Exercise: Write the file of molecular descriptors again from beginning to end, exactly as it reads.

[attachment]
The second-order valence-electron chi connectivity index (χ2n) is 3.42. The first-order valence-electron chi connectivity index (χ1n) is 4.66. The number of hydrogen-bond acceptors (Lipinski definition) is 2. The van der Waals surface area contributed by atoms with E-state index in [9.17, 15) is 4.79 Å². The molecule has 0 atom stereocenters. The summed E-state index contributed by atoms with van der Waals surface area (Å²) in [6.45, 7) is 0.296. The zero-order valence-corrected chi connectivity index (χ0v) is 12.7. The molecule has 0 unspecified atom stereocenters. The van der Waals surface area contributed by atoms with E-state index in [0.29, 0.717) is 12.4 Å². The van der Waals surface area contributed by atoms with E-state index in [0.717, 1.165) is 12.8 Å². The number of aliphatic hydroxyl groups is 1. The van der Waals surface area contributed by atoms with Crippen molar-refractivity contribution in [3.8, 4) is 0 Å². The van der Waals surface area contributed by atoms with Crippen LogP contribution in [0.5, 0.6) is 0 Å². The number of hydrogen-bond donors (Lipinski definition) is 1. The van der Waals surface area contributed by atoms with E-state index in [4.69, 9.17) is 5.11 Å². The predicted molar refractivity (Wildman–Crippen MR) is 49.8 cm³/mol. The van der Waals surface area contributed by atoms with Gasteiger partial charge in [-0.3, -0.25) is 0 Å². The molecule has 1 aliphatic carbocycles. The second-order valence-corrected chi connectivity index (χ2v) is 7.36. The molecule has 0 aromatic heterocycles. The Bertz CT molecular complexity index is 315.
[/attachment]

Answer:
The second-order valence-electron chi connectivity index (χ2n) is 3.42. The first-order valence-electron chi connectivity index (χ1n) is 4.66. The number of hydrogen-bond acceptors (Lipinski definition) is 2. The van der Waals surface area contributed by atoms with E-state index in [9.17, 15) is 4.79 Å². The molecule has 0 atom stereocenters. The summed E-state index contributed by atoms with van der Waals surface area (Å²) in [6.45, 7) is 0.296. The zero-order valence-corrected chi connectivity index (χ0v) is 12.7. The molecule has 0 unspecified atom stereocenters. The van der Waals surface area contributed by atoms with E-state index in [0.29, 0.717) is 12.4 Å². The van der Waals surface area contributed by atoms with E-state index in [0.717, 1.165) is 12.8 Å². The number of aliphatic hydroxyl groups is 1. The van der Waals surface area contributed by atoms with Crippen molar-refractivity contribution in [3.8, 4) is 0 Å². The van der Waals surface area contributed by atoms with Crippen LogP contribution in [0.5, 0.6) is 0 Å². The number of hydrogen-bond donors (Lipinski definition) is 1. The van der Waals surface area contributed by atoms with E-state index in [4.69, 9.17) is 5.11 Å². The predicted molar refractivity (Wildman–Crippen MR) is 49.8 cm³/mol. The van der Waals surface area contributed by atoms with Gasteiger partial charge in [-0.3, -0.25) is 0 Å². The molecule has 1 aliphatic carbocycles. The second-order valence-corrected chi connectivity index (χ2v) is 7.36. The molecule has 0 aromatic heterocycles. The Bertz CT molecular complexity index is 315.